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So far I have that if I + J = R, then 1 ∈ I and/or 1 ∈ J. Then I = R and/or J = R. If both I = J = R, then IJ = I ∩ J = R must be true because we already know that multiplying every element in I or J by every element in R will end up giving us R again. So IJ = I ∩ J = R.

If I = R, but J ≠ R, then IJ = J = I ∩ J because we already know that when all elements of J are multiplied by all elements of R, the result is J again. Therefore, IJ = I ∩ J = J.

Therefore, it is true that if I + J = R, then IJ = I ∩ J.

Does this proof work or am I not able to say that 1 ∈ I or 1 ∈ J?

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    $\begingroup$ "if I + J = R, then 1 ∈ I and/or 1 ∈ J" This is not true. You need a completely different argument. $\endgroup$ Dec 10 '18 at 23:51
  • $\begingroup$ How does $I+J = R$ imply that $1 \in I$ or $1 \in J$? This is false: consider for instance the ideals $2 \mathbb{Z}$ and $3 \mathbb{Z}$ in $\mathbb{Z}$. Then $1 = -2 + 3 \in 2 \mathbb{Z} + 3 \mathbb{Z}$, but $1 \notin 2\mathbb{Z}$ and $1 \notin 3 \mathbb{Z}$. $\endgroup$ Dec 10 '18 at 23:52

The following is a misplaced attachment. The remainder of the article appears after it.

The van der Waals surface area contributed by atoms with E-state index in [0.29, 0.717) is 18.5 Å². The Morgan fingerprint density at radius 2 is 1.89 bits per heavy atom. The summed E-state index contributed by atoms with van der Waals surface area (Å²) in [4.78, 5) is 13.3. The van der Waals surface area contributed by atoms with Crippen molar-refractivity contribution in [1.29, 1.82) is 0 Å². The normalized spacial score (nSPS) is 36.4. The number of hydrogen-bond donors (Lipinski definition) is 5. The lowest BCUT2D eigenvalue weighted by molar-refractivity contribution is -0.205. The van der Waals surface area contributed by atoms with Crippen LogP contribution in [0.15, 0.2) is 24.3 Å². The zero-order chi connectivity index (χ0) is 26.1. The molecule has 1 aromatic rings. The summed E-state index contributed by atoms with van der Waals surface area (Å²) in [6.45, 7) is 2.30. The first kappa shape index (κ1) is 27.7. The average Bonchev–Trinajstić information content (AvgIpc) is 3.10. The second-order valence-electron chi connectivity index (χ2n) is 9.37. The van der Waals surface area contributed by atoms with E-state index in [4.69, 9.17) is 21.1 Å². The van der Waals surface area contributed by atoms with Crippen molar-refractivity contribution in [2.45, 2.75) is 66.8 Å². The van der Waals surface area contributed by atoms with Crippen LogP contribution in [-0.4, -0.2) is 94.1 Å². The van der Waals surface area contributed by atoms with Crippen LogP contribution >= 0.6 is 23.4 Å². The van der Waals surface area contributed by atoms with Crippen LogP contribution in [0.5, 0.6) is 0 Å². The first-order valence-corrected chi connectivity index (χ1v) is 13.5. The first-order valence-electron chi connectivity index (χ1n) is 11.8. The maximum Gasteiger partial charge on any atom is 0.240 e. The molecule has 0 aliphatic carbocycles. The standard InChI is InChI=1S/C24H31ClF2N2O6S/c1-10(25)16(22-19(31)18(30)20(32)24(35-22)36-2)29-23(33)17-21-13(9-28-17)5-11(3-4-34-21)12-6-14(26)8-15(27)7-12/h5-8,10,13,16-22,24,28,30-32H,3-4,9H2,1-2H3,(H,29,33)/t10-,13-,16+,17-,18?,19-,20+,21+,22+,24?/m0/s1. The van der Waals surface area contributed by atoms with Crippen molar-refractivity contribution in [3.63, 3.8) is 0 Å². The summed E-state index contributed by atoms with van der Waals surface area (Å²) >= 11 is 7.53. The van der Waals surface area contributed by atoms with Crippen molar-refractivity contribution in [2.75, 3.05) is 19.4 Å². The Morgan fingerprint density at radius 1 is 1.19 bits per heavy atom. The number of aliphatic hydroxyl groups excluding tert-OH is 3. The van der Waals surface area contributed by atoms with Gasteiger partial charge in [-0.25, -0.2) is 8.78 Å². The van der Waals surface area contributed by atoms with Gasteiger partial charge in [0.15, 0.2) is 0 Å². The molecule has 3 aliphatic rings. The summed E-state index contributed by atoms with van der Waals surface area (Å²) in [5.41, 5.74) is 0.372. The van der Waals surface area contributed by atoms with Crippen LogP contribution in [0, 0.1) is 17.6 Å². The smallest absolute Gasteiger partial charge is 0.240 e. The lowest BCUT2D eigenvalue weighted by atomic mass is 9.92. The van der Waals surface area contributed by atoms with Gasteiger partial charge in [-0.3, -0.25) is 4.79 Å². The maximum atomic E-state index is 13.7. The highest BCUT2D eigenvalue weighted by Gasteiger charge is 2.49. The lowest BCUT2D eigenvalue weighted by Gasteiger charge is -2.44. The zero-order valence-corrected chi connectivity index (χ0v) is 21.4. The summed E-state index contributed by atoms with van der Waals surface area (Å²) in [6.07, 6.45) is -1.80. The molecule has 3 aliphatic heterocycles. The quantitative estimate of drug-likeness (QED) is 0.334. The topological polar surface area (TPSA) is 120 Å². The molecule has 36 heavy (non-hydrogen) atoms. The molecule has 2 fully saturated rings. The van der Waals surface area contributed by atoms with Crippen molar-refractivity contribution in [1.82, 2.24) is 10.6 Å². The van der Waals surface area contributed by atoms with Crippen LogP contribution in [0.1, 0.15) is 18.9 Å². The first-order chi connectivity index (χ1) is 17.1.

• $\begingroup$ Try $I \cap J(I+J)$ $\endgroup$ Dec 10 '18 at 23:54
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Hint:

$IJ\subset I\cap J$ is trivial. For the reverse inclusion:

By hypothesis, there exist $u\in I$, $v\in J$ such that $u+v =1$. Now let $x\in I\cap J$. Use that $x=1\cdot x$.

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  • $\begingroup$ Why do you consider the first line to be trivial? Am I missing something obvious about multiplying ideals? $\endgroup$
    – Jon D.
    Dec 11 '18 at 0:11
  • $\begingroup$ It is indeed obvious. Check the definition of a product of ideals. $\endgroup$
    – Bernard
    Dec 11 '18 at 0:27
  • $\begingroup$ I've been trying to find a good one, my professor never taught us about adding and multiplying ideals, so this question blindsided me a bit. $\endgroup$
    – Jon D.
    Dec 11 '18 at 0:45
  • $\begingroup$ Ok, correct me if I'm wrong, but to get the product, you essentially multiply every element of I by every element of J and then also see what else you can make by adding and subtracting those products you already made? $\endgroup$
    – Jon D.
    Dec 11 '18 at 0:54
  • $\begingroup$ Yes. Isn't each of these products in $I\cap J$? $\endgroup$
    – Bernard
    Dec 11 '18 at 1:05

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